Rebounding energy and food prices drove US wholesale inflation higher in August, though core inflation was flat, the Labor Department said Friday.
The department's producer price index, measuring prices at the wholesale level, rose 0.3 percent last month.
The increase was above analysts' estimate of 0.2 percent.
The PPI was unchanged in July and rose 0.8 percent in June.
The core PPI in August, excluding food and energy prices, was unchanged. Analysts had forecast a 0.1 percent rise.
Energy prices jumped 0.8 percent in August, after slipping 0.2 percent in July.
Food prices, unchanged in July, rose 0.6 percent.
Inflationary pressures on the wholesale level have been muted amid modest growth in the US economy, still recovering from the 2007-2009 Great Recession.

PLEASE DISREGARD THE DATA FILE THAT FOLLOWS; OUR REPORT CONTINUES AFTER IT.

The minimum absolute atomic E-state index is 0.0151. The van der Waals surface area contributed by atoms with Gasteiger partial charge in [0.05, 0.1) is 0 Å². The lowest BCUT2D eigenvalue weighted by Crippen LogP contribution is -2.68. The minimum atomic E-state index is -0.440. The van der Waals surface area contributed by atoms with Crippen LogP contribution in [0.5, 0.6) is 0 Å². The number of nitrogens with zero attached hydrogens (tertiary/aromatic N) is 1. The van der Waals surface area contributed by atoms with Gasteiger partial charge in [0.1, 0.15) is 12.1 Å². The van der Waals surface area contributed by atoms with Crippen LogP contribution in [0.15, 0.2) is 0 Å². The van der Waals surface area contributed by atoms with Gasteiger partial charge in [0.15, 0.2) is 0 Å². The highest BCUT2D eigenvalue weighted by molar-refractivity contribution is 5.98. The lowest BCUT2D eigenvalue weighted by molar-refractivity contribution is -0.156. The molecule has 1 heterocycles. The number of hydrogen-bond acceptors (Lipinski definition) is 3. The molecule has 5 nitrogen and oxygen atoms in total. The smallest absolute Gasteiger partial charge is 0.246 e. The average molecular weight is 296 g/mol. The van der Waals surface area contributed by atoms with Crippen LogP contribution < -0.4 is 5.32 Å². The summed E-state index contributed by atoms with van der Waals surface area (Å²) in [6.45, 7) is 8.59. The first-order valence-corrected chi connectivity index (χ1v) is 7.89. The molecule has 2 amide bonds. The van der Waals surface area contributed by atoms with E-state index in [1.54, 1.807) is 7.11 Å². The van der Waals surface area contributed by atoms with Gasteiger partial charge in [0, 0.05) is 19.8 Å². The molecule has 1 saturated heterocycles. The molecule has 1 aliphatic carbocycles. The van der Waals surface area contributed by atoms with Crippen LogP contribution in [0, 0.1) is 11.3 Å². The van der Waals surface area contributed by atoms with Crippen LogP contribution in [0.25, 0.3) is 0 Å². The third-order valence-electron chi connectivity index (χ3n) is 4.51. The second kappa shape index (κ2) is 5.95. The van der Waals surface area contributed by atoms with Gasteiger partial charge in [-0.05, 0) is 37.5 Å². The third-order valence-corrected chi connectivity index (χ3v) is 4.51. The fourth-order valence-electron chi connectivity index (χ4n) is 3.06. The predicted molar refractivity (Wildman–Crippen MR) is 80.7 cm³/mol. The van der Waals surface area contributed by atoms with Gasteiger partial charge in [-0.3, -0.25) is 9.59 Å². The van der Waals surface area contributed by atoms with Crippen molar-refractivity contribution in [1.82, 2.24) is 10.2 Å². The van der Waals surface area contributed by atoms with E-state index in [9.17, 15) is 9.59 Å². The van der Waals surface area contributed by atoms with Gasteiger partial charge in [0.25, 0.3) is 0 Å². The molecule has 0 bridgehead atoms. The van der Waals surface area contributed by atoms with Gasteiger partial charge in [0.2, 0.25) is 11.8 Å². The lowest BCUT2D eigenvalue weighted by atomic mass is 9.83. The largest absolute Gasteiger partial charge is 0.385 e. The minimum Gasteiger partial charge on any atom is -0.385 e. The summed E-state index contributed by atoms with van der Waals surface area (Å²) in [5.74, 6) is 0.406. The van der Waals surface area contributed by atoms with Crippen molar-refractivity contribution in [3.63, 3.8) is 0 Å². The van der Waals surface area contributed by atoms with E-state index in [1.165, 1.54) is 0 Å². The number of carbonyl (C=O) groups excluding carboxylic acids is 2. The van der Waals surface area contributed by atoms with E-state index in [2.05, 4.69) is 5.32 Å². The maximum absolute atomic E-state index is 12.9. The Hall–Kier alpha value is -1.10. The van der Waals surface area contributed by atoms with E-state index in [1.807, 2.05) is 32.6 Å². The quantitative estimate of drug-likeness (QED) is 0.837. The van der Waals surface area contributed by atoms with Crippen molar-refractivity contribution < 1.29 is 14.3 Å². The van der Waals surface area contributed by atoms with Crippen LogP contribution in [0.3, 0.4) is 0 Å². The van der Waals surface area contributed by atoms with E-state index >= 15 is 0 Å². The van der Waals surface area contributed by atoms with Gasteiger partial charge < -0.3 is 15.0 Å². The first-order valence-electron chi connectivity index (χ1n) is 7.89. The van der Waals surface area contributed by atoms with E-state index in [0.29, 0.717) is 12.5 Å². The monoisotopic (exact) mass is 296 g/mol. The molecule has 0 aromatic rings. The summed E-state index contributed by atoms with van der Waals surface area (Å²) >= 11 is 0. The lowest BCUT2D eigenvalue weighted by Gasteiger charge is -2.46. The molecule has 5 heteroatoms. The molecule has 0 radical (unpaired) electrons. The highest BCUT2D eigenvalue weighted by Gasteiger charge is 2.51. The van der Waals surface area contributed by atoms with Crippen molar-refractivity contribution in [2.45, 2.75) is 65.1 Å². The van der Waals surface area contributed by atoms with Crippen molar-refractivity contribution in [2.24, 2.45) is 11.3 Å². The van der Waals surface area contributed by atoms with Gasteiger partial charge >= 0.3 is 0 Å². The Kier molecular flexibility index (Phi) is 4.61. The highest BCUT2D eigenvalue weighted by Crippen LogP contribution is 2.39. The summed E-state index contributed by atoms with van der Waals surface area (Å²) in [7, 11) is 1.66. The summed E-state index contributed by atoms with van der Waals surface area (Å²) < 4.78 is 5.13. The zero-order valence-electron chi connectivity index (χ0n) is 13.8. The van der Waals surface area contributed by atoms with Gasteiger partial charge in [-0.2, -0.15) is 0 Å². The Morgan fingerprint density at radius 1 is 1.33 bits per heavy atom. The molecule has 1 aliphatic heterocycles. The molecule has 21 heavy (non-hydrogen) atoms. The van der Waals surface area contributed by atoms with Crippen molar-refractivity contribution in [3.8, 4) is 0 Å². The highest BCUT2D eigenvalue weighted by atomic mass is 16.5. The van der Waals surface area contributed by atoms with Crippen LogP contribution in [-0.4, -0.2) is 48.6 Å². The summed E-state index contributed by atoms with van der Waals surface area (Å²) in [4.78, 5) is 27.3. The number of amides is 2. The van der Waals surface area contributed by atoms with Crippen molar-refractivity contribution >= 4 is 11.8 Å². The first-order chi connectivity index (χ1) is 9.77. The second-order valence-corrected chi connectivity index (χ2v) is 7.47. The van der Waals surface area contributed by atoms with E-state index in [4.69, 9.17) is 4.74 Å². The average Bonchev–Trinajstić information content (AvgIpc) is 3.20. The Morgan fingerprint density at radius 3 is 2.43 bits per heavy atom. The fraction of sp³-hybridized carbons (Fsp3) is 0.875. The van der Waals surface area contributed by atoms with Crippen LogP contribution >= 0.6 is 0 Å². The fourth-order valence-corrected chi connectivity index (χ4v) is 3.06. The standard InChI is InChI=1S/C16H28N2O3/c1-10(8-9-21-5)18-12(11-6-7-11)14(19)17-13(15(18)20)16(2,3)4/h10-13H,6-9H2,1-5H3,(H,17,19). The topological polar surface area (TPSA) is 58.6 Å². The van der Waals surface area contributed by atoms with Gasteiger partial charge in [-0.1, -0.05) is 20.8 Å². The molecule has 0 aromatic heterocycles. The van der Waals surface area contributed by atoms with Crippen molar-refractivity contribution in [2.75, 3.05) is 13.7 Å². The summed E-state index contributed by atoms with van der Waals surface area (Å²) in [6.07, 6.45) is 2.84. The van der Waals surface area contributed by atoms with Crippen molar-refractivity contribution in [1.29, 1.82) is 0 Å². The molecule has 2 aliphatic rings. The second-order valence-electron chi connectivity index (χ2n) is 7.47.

The overall August PPI was up 1.4 percent from a year ago, the weakest increase since April.
The July year-over-year increase was 2.1 percent.
On Tuesday, the Labor Department will report on consumer prices in August.
The consumer inflation data will be released the same day the Federal Reserve begins a two-day monetary policy meeting.
Inflation remains well below the Fed's 2 percent target range for price stability.
The Fed is widely expected to announce a pullback in its $85 billion a month asset-purchase program, which has been aimed at holding down long-term interest rates.